The board and admin need to throw out the closing schools idea and get to work on some "outside the box" solutions that will truly save dollars , shorten the school year , and keep the schools in the neighborhoods.

SettingTheRecordStraight 8 years, 5 months ago

The calls to keep lagging schools open is not logical. If it were, the school board could justify builiding 10 or 20 brand new schools around town, label them an "investment," herald them as "neighborhood schools" and wait 100 years until they too become the subject of feel-good sentimentality.

anon1958 8 years, 5 months ago

End the expensive after school athletic programs and get back to us on how much that would save. It is time that the school districts get out of the entertainment business. Intramural sports are good enough for educational purposes.

ferrislives 8 years, 5 months ago

anon1958, what "expensive after school athletic programs" for elementary students are you referring to? The only programs that I know about are done through the Boys & Girls Club, and Parks and Rec. I know of none sponsored by elementary schools in Lawrence.

walkthehawk 8 years, 5 months ago

smaller schools are not necessarily "lagging" schools--in fact, quite the contrary in many cases (New York elementary, by all data I've seen, is doing a spectacular job with a small but at-risk population.)

All this table shows is that it costs less, per pupil, to run an elementary school with 500+ students than to run a neighborhood school with 100-250 students...and that principals make more money for more education/more time in the district, just like any other certified staff. Not exactly earth-shattering news; the challenge is what to do with this information, and to look deeper (ie, at long-term impacts) before making cuts that will have an impact on the children of this city for many years into the future.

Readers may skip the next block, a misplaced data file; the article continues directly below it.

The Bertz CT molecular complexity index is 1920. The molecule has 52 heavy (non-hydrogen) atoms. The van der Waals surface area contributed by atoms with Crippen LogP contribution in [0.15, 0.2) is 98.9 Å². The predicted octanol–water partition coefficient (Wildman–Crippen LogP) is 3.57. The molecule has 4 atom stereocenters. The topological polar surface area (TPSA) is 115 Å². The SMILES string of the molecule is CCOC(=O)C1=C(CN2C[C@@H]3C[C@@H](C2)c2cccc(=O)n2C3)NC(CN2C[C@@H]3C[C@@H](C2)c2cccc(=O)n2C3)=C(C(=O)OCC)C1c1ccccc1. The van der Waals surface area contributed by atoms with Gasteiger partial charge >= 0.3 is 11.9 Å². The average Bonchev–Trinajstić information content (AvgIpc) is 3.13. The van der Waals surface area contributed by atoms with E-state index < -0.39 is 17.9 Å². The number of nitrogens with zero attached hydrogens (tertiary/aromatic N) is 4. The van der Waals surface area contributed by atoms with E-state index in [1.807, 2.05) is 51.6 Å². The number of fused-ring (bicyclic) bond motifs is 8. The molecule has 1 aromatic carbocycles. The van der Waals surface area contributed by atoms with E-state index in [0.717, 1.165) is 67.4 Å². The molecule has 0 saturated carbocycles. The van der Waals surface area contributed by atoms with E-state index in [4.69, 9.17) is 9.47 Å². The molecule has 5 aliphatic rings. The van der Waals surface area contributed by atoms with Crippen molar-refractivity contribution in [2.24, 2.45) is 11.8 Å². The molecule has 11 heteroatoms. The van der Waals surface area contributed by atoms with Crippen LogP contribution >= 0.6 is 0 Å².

headdoctor 8 years, 5 months ago

I suppose if they can figure out how to move the money around by selling any of the closed schools it might make a difference in the short term. I am not convinced that the board would do the right thing with the closed schools. Closing schools will not even knock a dent in the short fall by the time they move teachers around to keep the student to teacher ratio at a good level.

Maddy Griffin 8 years, 5 months ago

mommaeffortx2- I'm with you! Education is the ONLY way out of poverty and should be the last to be considered for financial cuts!

Tricky Gnosis 8 years, 5 months ago

Holy Toledo. School principals make extremely good money. I don't want to hear this mess about impoverished civil servants barely scraping by ever again. The principal of Kennedy earns three times as much as most Americans.

I can think of a way to cut well over $100,000 from the budget with no layoffs and no reduction in services -- cut those salaries by 10%. They'd still be far above the median worker.

avoice 8 years, 5 months ago

Notice that, in many cases, the highest-paid principals preside over the schools with the lowest enrollments. Attribute this directly to salary based on seniority or level of education or some other "unionized" criteria, vs. basing the salary on the required amount of work. Less students should equal less salary for the administrator(s).

kugrad 8 years, 5 months ago